A sedative, commonly used in the short-term management of panic attacks, anxiety and sleep disorders, lorazepam has tranquilising and calming effects.

While generally safe when used therapeutically, lorazepam is often consumed recreationally or in violation of a prescription. As with other prescription drugs, the potential for abuse is high.


Lorazepam is considered to be one of the more potent benzodiazepines. Its pleasurable effects can compel both prescribed and recreational users to consume increasing quantities. As frequency of consumption and dosage increase, so too does tolerance. A cycle of abuse begins with the user perpetually chasing the initial high.

Over time, the body becomes used to the presence of lorazepam and adjusts accordingly; unable to function normally without it. If usage stops, the body demands the drug by means of uncomfortable withdrawal symptoms.

Someone addicted to lorazepam will compulsively seek it out despite an awareness of the adverse consequences of such behaviour.

A prescription-only medicine in the UK, lorazepam is recognised as being habit-forming with a high potential for abuse.

Addiction to lorazepam develops for a number of reasons and is generally the consequence of consistent recreational abuse or unwitting misuse.


While lorazepam addiction often occurs as a result of polysubstance abuse, dependence is rising in those without a prior history.

There are factors that may influence the likelihood of lorazepam addiction. Spending time around people who abuse drugs may influence behaviour. Parental guidance plays a big part in the likelihood of someone developing an addiction. Children who are exposed to drug abuse are more at risk of developing their own problem later in life.

Peer pressure can also result in recreational drug use. Teens are especially prone to engaging in risky behaviours; the areas in the brain that manage judgement and self-control are still developing at that age.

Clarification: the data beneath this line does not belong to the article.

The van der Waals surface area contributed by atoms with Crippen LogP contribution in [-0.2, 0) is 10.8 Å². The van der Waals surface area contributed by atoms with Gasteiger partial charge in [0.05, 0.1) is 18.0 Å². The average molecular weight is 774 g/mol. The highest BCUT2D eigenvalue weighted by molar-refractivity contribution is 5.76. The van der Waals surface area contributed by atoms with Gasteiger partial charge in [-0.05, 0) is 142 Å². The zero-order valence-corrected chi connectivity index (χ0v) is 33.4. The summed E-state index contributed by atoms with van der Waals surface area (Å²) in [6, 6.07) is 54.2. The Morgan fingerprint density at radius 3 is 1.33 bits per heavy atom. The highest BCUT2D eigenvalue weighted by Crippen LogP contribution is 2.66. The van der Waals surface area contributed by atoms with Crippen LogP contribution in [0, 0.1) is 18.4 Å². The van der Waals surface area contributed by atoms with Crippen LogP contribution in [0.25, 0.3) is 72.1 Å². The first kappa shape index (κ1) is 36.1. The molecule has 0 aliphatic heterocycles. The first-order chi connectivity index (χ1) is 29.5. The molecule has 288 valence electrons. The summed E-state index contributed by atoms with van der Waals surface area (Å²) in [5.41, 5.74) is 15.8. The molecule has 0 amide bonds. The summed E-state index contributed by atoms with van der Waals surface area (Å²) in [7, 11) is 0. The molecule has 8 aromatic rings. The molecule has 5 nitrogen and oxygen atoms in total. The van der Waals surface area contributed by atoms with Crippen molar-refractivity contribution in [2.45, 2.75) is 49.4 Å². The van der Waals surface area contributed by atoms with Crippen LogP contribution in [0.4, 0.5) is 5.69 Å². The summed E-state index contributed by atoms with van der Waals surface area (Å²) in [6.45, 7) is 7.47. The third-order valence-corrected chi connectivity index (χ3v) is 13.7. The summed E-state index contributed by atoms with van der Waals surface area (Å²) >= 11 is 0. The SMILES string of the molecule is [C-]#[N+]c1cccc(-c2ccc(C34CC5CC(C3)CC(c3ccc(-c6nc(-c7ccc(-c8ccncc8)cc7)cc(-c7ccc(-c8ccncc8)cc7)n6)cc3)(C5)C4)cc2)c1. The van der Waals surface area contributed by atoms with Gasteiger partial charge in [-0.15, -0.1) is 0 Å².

Equally, trauma or a challenging life experience can push someone to use in an effort to self-medicate difficult emotions.

Different psychological factors can increase the risk of substance misuse. As lorazepam is used to treat mental health conditions, it’s understandably more likely to be misused and co-occur as a problem alongside the mental health issue.

Repeatedly misusing lorazepam to self-medicate a mental health condition can become habitual and result in a substance use disorder. Dual diagnosis of this type is significantly more complex and requires specialist care.

While some people may be able to use lorazepam therapeutically, others will feel a strong impulse to consume it to excess.

Neuroscience has shown that people have varying levels of ability and brain function to control impulsive urges. If these genes are passed down through the generations, family members can be more prone to developing addiction problems.

Long-term lorazepam abuse affects the brain’s chemical systems and functions, resulting in psychological addiction. An addict will compulsively consume lorazepam despite an awareness of the adverse consequences. Stopping use becomes a struggle and will inevitably require professional help.

It’s also thought that taking lorazepam over a long period of time may result in physical neurological damage.

Any time someone uses lorazepam without, or contrary to, a prescription, it is considered to be abuse. If used recreationally, lorazepam is often consumed with alcohol to achieve a desired buzz.

The assumption is that recreational lorazepam use involves an element of control. In reality, any abuse of controlled drugs is harmful to your health.

The term addiction usually refers to a physical dependence but it generally means a psychological one too. An inability to refrain from using lorazepam is the first symptom of addiction.